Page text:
Hiroshima is one of only two cities in the entire World, that has seen the tragedy of an Atomic Bomb. A great example of how a city and people can rebuild the infrastructure of a city as well as their spirits. Hiroshima is also the home to the Unesco registered Itsukushima Shrine also known as the floating Shrine.
Hiroshima is the principal city of the Chugoku Region and home to over a million inhabitants.
When the first atomic bomb was dropped over Hiroshima on August 6, 1945, the city became known worldwide for this unenviable distinction. The destructive power of the bomb was tremendous and obliterated nearly everything within a two kilometer radius.
After the war, great efforts were taken to rebuild the city. Predictions that the city would be uninhabitable proved false. Destroyed monuments of Hiroshima’s historical heritage, like Hiroshima Castle and Shukkeien Garden, were reconstructed. In the center of the city a large park was built and given a name that would reflect the aspirations of the re-born city: Peace Memorial Park. Hiroshima is most famous for its a-Bomb Dome.
Accommodation can be arranged at Hiroshima City or on Miyajima island. However, if you are staying the night in Hiroshima City, you have the opportunity to walk to the Atomic Bomb Dome after you arrive into Hiroshima by the bullet train, which means you can get an introduction today, and then have a Guide explain things in more depth tomorrow.
A fun way to get from A to B is to use the retro style trams. You can get to the main attractions by these trams and it is very inexpensive.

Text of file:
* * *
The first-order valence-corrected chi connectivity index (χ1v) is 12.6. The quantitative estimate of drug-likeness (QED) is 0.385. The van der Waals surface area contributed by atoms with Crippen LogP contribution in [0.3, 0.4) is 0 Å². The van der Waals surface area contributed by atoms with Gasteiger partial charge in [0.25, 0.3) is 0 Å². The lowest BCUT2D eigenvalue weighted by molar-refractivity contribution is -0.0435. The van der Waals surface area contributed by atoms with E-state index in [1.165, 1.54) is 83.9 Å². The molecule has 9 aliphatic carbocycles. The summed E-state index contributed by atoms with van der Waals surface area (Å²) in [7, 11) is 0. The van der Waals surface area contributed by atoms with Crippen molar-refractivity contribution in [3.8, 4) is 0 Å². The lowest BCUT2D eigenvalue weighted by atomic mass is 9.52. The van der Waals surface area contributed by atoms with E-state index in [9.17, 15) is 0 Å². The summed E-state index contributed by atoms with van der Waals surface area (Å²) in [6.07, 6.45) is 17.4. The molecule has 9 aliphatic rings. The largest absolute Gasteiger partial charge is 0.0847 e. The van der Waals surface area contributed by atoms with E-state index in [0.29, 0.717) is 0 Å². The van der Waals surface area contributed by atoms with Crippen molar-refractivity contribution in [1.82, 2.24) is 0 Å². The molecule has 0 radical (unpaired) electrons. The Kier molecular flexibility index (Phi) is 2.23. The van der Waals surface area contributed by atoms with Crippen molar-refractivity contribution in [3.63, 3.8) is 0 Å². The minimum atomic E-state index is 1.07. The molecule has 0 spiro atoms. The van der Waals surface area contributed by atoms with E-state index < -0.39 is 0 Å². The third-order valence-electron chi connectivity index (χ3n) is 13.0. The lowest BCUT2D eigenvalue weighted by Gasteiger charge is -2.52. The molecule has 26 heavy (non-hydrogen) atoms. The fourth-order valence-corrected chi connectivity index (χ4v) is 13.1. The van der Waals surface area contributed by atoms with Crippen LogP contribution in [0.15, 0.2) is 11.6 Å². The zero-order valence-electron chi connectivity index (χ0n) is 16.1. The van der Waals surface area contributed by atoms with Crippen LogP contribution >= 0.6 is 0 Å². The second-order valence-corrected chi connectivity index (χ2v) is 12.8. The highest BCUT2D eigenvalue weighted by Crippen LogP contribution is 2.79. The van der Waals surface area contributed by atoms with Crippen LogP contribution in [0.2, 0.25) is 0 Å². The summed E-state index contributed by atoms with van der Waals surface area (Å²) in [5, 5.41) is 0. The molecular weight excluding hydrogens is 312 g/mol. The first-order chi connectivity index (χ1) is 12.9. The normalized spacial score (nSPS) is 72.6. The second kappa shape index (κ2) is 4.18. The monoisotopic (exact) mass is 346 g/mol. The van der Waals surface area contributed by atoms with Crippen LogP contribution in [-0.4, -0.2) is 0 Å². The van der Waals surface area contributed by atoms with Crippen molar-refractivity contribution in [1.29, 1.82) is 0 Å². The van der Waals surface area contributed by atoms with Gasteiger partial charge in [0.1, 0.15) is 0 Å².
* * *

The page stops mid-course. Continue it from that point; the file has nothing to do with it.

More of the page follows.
While in Hiroshima, make sure you enjoy the local food. The Hiroshima-yaki style of the Okonomiyaki is different from the Osaka Okonomiyaki, and Hiroshima’s Oysters are known all over the country. Kure and Hiroshima Ramen Noodles are also a great way to snack during your sightseeing.
Another popular visit while in Hiroshima, is a visit to Miyajima Island to see the Unesco registered Itsukushima Shrine. Also known as the floating Shrine, this shrine and large red Torii gate in the Hiroshima harbor is impressive both when the tide is in, and when the tide is out. Itsukushima Shrine is the most photographed location in Japan, and while you are taking photos, there will be deer following you around. If you are an active traveler, you may like to take the Gondola up to Mt Misen, and then take a nature walk down while enjoying panoramic views. Miyajima can be accessed by the local trains and the a quick ferry ride, or a speed ferry from Hiroshima City central.
The three top Sake producing areas of Japan are Hyogo Prefecture (Kobe), Fushimi (Kyoto) and Higashi Hiroshima in the Hiroshima Prefecture. Located approx. 35 minutes east of Hiroshima, you can arrive at the local station and then walk around the many Sake Distilleries. The streets are lines with Japanese Style houses, and Sake storage houses, and there are some 27 Distilleries in the same area. Of course there are musuems that tell the history of Sake in the region and tastings await. Nothing better than the famous Hiroshima Oysters with some Hiroshima Sake.
Hiroshima is also the gateway to Onomichi City, and also for the Shimanami Kaido which is a long cycling route that lets you cycle over the bridges that link several islands that make up the Setouchi inland sea. Cycling on your bike over the emerald blue waters is something you will not forget soon.